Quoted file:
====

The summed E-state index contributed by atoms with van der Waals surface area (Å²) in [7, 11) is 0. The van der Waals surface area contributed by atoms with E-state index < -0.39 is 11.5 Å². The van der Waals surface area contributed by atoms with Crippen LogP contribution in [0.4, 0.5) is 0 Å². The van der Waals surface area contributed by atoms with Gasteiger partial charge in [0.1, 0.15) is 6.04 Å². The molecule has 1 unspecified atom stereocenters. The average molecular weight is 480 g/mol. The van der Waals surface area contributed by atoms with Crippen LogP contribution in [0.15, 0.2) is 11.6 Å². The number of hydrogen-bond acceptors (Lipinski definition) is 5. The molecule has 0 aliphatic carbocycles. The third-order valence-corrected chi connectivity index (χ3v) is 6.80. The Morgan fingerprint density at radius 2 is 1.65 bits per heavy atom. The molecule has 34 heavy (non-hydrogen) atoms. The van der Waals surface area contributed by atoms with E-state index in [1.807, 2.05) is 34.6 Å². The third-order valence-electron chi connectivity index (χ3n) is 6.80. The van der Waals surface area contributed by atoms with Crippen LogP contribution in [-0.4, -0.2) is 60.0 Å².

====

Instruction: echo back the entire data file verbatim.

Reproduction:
The summed E-state index contributed by atoms with van der Waals surface area (Å²) in [7, 11) is 0. The van der Waals surface area contributed by atoms with E-state index < -0.39 is 11.5 Å². The van der Waals surface area contributed by atoms with Crippen LogP contribution in [0.4, 0.5) is 0 Å². The van der Waals surface area contributed by atoms with Gasteiger partial charge in [0.1, 0.15) is 6.04 Å². The molecule has 1 unspecified atom stereocenters. The average molecular weight is 480 g/mol. The van der Waals surface area contributed by atoms with Crippen LogP contribution in [0.15, 0.2) is 11.6 Å². The number of hydrogen-bond acceptors (Lipinski definition) is 5. The molecule has 0 aliphatic carbocycles. The third-order valence-corrected chi connectivity index (χ3v) is 6.80. The Morgan fingerprint density at radius 2 is 1.65 bits per heavy atom. The molecule has 34 heavy (non-hydrogen) atoms. The van der Waals surface area contributed by atoms with E-state index in [1.807, 2.05) is 34.6 Å². The third-order valence-electron chi connectivity index (χ3n) is 6.80. The van der Waals surface area contributed by atoms with Crippen LogP contribution in [-0.4, -0.2) is 60.0 Å².